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This is Celia Hirschman with On the Beat for KCRW.

It's been less than a decade since Apple launched iTunes, and they remain the dominant digital retailer of choice. Currently, iTunes enjoys 70% of all digital music sales in the US market.

But what if consumers no longer cared about buying MP3's? What if accessibility to music was more important than ownership? That's precisely the question many in the record business are now asking. The reason for this change of heart is the rise of the European streaming website Spotify.

Spotify uses peer-to-peer technology to deliver streaming music with little to no buffering delay. It's an on-demand service that can organize song requests by artists, tracks and even personalized playlists. You don't own music at Spotify. Rather, you simply stream it at an extremely high bit-rate. And the music you play most often is automatically cached, which makes replaying instantaneous.

While the service is not worldwide yet, the numbers are stunning. Spotify is a runaway hit. The service is available in the UK, Sweden, Finland, France, Norway and Spain. Current financial valuations put the company somewhere between $200 million and $250 million, which makes it a major upcoming player in the US music market. Hundreds of thousands of songs are added on a daily basis.

The company has two services – a free, ad-supported version that works only on your home computer. Advertising on the free site runs about 30 seconds every 30 minutes. And they've just added video advertising as well.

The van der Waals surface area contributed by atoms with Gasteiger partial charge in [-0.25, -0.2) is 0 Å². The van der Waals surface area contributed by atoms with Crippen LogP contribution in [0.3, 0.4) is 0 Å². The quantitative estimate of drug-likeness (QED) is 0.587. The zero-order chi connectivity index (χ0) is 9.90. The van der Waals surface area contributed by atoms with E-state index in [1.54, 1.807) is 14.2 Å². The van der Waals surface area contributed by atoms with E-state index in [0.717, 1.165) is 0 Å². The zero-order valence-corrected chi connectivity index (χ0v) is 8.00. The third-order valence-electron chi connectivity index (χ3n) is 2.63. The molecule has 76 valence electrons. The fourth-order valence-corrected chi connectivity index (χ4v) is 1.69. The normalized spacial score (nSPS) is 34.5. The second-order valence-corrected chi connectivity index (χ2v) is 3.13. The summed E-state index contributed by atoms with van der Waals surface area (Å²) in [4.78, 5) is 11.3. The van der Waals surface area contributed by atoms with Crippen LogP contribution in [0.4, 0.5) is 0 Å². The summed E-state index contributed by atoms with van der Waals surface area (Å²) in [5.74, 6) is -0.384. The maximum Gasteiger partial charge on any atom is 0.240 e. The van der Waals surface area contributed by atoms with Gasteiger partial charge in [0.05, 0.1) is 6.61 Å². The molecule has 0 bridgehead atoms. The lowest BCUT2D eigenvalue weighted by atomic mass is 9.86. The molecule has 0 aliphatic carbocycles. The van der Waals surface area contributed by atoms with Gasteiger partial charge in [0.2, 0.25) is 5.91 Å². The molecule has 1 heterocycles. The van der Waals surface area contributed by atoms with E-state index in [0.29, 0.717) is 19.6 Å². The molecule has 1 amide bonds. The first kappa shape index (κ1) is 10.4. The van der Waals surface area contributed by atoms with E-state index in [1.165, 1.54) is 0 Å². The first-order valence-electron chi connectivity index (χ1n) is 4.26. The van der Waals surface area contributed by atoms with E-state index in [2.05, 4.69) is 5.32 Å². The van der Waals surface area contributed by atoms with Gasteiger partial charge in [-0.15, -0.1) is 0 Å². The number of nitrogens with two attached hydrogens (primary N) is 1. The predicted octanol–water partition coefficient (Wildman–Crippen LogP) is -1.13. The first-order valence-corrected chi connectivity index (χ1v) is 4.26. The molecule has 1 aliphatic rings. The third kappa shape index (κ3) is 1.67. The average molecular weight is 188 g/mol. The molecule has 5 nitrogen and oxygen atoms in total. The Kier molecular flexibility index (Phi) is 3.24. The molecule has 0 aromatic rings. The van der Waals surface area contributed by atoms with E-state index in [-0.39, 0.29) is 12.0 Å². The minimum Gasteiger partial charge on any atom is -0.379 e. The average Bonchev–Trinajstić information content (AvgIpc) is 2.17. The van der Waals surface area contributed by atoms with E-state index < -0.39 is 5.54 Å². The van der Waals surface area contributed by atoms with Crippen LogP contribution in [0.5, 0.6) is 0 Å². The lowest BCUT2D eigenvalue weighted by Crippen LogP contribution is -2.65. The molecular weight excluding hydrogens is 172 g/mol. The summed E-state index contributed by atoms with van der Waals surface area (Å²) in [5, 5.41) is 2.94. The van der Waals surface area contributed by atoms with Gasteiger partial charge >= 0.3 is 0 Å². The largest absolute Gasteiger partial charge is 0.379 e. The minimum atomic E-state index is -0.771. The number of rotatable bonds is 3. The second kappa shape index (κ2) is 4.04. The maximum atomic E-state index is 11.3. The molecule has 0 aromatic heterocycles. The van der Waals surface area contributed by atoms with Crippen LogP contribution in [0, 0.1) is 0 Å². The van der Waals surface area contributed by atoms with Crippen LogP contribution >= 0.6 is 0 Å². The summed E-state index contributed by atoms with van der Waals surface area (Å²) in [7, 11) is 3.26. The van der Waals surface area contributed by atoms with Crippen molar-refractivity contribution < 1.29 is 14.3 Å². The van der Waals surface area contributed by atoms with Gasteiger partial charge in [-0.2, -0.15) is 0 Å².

The premium non-commercial Spotify service costs the equivalent of $16 a month. The premium service has a higher streaming quality and the ability to access music through your mobile device. Spotify also throws in exclusive access to select pre releases and concert lotteries with the premium service.

So will Spotify become the iTunes killer? Highly doubtful. Rather than square off with the streaming company, iTunes has approved an iPhone app for the Spotify premium service. By downloading the iPhone application, you can literally stream music all day on your mobile even if you're not connected to the network.

Why would iTunes allow a company like Spotify to disrupt their 70% digital-sales marketplace? Because if the consumer is interested in the Spotify subscription model, the iPhone becomes a very attractive hardware system for it. And Apple makes far more money on the iPhone and phone service, than selling tracks on iTunes.

Many analysts believe mobile streaming is the wave of the future. Since Pandora, a competitive music streaming service added their own iPhone app, their revenue has doubled. But Pandora has more hurdles to jump through. Pandora does not play songs and artists on demand, making the service more of a radio station than a record collection.

The key to the business of music will be driven by a company's ability to anticipate the consumers' next move and quickly deliver the answer. If access is more important than ownership, companies like Spotify with Apple's support can become the delivery service de jour. Spotify looks to open its US service by the end of the year.

This is Celia Hirschman with On the Beat for KCRW.